Vision- Definition, Characteristics, Purpose
Definition of Vision
A vision statement is a company’s road map, indicating what the company wants to become by setting a defined direction for the company’s growth. Vision statements undergo minimal revisions during the life of a business, unlike operational goals which may be updated from year-to-year. Vision statements can range in length from short sentences to multiple pages. Vision statements are also formally written and referenced in company documents rather than, for example, general principles informally articulated by senior management.
Simply speaking, vision is an organization’s self centered, egoistic, selfish (in a positive and necessary sense) pleasure seeking goal, that directly attracts and motivates its employees: what a company “intakes” “inhales”, “breathes in;” what catalyzes a company’s actions. That’s why vision is first of all important for the company itself and its internal decision-making, but not for customers because it gives direction and energy to employees of the company rather than to customers. On the contrary, “mission” is altruistic – reflecting a company’s customer-oriented products or services. Vision should be given primacy over mission because implementation of the mission depends on the catalyst provided by the vision.
Characteristics of Vision
A consensus does not exist on the characteristics of a “good” or “bad” vision statement. Commonly cited traits include:
- concise: able to be easily remembered and repeated
- clear: defines a prime goal
- Time horizon: defines a time horizon
- future-oriented: describes where the company is going rather than the current state
- stable: offers a long-term perspective and is unlikely to be impacted by market or technology changes
- challenging: not something that can be easily met and discarded
- abstract: general enough to encompass all of the organization’s interests and strategic direction
- inspiring: motivates employees and is something that employees view as desirable
Purpose of Vision
Vision statements may fill the following functions for a company:
- Serve as foundations for a broader strategic plan.
- Motivate existing employees and attract potential employees by clearly categorizing the company’s goals and attracting like-minded individuals.
- Focus company efforts and facilitate the creation of core competencies by directing the company to only focus on strategic opportunities that advance the company’s vision.
- Help companies differentiate from competitors. For example, profit is a common business goal, and vision statements typically describe how a company will become profitable rather than list profit directly as the long-term vision.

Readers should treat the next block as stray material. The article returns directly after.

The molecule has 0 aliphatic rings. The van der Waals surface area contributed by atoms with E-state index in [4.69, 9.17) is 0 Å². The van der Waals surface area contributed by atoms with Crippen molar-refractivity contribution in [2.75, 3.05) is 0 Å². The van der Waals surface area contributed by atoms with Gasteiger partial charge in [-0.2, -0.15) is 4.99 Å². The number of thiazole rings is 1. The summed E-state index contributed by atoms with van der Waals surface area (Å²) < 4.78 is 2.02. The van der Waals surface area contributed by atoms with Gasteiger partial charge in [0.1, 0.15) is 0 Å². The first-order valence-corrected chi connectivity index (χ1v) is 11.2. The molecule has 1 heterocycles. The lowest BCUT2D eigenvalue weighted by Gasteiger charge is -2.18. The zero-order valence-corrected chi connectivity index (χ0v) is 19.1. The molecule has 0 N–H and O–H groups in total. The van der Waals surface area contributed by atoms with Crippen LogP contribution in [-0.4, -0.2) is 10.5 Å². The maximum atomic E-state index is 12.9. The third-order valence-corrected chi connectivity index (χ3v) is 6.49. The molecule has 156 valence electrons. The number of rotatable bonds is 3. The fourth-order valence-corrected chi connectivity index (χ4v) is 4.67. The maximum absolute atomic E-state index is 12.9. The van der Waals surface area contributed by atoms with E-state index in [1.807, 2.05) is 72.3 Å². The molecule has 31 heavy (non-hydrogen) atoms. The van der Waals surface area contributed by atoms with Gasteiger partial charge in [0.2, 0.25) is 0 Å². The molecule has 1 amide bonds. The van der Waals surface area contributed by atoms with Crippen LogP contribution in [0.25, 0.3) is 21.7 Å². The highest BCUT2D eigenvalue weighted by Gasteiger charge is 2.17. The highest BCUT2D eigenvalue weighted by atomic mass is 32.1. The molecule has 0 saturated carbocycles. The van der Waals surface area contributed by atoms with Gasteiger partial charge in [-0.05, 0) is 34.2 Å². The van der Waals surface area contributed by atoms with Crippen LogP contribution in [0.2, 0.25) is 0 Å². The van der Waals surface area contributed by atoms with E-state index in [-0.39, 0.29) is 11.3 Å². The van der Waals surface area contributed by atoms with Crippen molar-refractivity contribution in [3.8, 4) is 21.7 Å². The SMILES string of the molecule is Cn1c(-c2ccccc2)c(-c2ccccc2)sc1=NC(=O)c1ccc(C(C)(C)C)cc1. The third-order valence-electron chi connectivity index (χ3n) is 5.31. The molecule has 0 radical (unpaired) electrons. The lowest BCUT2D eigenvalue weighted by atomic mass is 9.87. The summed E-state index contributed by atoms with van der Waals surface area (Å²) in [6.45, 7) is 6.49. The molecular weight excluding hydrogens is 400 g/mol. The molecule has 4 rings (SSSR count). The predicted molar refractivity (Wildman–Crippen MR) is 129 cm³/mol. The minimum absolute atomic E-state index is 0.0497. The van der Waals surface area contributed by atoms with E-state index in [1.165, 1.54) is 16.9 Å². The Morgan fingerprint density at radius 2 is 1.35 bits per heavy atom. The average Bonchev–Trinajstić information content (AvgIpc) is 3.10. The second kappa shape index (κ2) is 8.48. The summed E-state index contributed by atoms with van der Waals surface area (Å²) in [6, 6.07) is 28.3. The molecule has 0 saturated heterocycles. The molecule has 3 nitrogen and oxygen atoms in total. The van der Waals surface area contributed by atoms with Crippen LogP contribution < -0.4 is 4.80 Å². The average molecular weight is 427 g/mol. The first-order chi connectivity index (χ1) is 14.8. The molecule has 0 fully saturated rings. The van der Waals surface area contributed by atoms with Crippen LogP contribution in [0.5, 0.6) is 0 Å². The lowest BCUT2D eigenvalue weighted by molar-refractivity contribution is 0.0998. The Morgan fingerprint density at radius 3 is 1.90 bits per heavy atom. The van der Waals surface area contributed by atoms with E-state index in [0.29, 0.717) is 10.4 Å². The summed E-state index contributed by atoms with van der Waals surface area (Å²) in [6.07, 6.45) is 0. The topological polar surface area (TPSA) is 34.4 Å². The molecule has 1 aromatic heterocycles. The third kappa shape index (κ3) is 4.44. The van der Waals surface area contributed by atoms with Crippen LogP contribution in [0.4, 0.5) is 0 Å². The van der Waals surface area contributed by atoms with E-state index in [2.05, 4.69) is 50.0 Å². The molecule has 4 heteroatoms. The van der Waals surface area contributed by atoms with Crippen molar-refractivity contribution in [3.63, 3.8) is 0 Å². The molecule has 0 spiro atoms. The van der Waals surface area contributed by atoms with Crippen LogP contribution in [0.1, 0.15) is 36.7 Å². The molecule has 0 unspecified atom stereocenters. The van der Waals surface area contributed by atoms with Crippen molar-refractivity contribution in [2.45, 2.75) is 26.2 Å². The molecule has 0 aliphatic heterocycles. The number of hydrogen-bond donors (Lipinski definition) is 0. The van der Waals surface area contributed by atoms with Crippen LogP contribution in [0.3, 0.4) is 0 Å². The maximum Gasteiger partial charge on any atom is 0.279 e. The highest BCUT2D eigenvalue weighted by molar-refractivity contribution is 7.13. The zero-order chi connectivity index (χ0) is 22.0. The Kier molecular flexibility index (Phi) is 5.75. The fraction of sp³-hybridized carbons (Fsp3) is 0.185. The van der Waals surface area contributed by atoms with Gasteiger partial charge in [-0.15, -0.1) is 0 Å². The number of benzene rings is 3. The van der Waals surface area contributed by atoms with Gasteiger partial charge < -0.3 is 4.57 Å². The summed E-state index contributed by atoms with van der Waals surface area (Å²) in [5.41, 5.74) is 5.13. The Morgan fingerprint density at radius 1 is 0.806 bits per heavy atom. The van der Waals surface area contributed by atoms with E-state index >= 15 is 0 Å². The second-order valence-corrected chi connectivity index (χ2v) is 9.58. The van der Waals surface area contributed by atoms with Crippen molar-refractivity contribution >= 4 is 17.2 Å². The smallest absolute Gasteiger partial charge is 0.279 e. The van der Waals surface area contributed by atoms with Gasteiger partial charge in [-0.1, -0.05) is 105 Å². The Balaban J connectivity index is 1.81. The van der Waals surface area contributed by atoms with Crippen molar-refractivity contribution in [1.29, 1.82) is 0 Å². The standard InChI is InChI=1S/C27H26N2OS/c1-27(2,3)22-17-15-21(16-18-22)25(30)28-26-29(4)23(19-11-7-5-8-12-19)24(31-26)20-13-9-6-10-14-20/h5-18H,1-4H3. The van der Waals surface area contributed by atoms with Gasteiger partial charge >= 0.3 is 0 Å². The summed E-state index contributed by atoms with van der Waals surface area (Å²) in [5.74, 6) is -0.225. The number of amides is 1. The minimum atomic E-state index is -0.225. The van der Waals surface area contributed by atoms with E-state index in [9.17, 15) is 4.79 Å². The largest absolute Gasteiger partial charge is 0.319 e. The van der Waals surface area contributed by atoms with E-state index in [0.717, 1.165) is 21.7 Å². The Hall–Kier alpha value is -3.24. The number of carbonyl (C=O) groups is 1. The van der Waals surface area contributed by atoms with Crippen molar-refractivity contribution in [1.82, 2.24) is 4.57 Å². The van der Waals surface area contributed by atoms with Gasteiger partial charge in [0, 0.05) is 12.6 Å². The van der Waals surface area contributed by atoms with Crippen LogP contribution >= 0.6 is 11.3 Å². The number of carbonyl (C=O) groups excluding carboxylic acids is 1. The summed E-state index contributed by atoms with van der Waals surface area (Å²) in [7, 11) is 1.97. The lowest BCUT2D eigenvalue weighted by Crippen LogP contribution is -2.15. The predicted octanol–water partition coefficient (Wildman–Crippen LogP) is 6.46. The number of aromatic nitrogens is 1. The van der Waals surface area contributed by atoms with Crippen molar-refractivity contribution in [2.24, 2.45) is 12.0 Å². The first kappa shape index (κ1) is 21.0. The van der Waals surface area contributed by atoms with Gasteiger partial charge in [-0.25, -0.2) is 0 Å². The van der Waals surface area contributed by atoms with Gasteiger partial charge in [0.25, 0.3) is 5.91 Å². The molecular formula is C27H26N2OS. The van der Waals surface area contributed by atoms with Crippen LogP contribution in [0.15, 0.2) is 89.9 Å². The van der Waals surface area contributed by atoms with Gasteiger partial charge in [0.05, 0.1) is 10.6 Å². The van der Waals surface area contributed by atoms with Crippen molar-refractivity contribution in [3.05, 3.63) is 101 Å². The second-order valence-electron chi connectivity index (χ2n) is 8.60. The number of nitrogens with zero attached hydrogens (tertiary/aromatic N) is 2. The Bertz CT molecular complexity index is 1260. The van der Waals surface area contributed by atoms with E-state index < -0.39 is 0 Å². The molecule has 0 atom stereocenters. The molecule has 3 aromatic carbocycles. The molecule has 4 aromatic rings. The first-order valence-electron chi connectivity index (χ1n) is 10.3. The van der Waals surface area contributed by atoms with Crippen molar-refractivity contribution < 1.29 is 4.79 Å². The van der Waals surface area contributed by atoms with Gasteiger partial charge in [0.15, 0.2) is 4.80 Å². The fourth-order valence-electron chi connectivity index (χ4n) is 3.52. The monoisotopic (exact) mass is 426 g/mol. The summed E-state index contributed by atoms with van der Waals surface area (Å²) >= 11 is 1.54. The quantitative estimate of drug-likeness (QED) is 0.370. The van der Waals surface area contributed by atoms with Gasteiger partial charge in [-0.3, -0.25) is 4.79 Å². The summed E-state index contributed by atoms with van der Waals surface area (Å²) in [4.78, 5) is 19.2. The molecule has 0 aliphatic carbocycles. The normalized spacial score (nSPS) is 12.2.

The Difference Between Vision And Mission:
The primary difference between a vision and mission statement is the timeline, although there can be an overlap between the two. In general, a mission statement defines what an organization is currently doing, while a vision statement is basically the ultimate goal of what they’d like to accomplish. The mission is what people do in order to achieve the vision. It is the how (mission) versus the why (vision).
The mission statement can also be used as a cohesive management tool. It is mutable and changes when circumstances or the needs of the company change. Employees’ duties, actions, and behaviors should all fall under the mission of the organization. Because the vision statement is a goal that may or may not be elusive, it’s not an effective way to direct individual employee behavior and expectations regarding day to day activities. However, it does give an employee an idea of what the organization hopes to accomplish as a team. The vision is always forward-thinking and because of this, it cannot be used for the daily operations of a company.
At times, different language is used by companies to describe vision and mission statements based on the type of organization. For instance, in the non-profit sector, organizations will often use the term action plans instead of “mission statement.” The term core values is sometimes used instead of “vision statement” as well. No matter what term is used, it is meant to describe overall goals (mission) and broad strategy (vision).
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